Stockholm Pride 2017

I’ve been shooting the Stockholm Pride Parade every year (with one exception) since 2012, I think. To me, it’s loads of fun, people are awesome and there’s a great atmosphere. It’s also one of the things where I can clearly see my own progress as a photographer. My gear has improved every year, and for every year I can clearly see my improvement.

All previous years I’ve felt hampered by gear compromises, but this year I went all-in, with two bodies, shooting both ultrawide and using my great 70-200 tele. It’s the first time I’ve been able to do this, and having two bodies makes no compromises. I also invested in a very nice leather-strap system to allow me to comfortably haul around both bodies with lenses for several hours, and it didn’t disappoint. The only frustration was that the lens-hood on my IRIX 15mm came off twice and it was only through the kindness of strangers I didn’t lose it completely. Next year, it will be taped on. Apart from that, it was loads of fun.

These photos are unsorted. Also, there are some female nipples so if that offends you don’t come crying to me.

This year when editing I decided to make the photos of “Marching for those who can’t” a stark black-and-white edit, to highlight the seriousness of that section. That section of the parade is a reminder that around the world there are people who cannot live openly due to persecution and threat.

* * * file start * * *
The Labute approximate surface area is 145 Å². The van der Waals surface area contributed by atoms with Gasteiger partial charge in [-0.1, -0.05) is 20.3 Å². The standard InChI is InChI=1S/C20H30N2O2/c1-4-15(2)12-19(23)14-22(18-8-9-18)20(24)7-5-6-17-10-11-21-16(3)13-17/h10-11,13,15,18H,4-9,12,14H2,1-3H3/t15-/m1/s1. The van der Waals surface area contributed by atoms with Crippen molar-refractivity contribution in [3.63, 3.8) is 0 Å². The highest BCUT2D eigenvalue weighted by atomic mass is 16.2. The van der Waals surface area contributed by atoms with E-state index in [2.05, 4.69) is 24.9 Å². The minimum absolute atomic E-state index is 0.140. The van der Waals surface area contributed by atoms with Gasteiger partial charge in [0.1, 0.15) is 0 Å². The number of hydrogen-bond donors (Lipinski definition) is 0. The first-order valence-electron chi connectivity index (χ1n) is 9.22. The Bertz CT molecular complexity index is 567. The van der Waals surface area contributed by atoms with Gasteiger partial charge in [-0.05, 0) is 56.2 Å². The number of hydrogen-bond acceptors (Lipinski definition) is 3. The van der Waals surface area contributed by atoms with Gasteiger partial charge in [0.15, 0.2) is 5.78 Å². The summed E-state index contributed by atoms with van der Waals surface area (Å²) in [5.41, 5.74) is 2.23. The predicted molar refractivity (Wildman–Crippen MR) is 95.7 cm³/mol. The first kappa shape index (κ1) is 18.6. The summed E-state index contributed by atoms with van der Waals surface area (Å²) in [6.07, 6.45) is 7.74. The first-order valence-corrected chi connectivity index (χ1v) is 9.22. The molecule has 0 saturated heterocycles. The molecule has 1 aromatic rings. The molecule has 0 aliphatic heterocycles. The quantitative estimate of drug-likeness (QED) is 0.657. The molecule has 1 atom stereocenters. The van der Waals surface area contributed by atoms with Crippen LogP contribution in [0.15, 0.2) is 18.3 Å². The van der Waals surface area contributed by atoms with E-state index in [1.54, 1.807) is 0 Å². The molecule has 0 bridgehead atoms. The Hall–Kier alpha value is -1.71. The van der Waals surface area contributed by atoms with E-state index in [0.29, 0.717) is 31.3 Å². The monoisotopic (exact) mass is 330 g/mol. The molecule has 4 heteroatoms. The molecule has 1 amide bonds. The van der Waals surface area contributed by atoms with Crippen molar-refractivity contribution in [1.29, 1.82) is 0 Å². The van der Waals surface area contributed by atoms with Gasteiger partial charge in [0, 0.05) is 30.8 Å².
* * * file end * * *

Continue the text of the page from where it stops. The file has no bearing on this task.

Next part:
The Roadtrip

Recently me and Richard (my friend and fellow photographer whom I shot burnt trees and holes with) went on a roadtrip north. The primary mission was two-fold: to shoot family and pregnancy photos of wonderful Lea and her family, and for me to replace my server in the co-lo.

Both of these missions were successes, and you’re reading this served from the new machine.

Here’s some photos from the trip:

How I Spent My Weekend

Back in mid-september, me and a friend (and fellow photographer) had lunch together. During this lunch we lamented the fact that as a photographer, there’s just not a whole lot of good photos of yourself. We jokingly concluded that the best way to achieve this would be to gather a bunch of photographers in one site and simply shoot each other. Lightbulbs were lit above our heads, aha-moments were had and when we introduced the idea to a third photographer-friend the metaphorical wheels were set in motion.

Long story short, ten people gathered in a countryside-house about an hour or so outside Stockholm to have fun with photography. We brought everything we could carry and fit into the cars. Everything from large-format cameras to digital stuff, flashes and whatever we figured we might need.

A lot of fun was had. Below are a sampling of photos I took.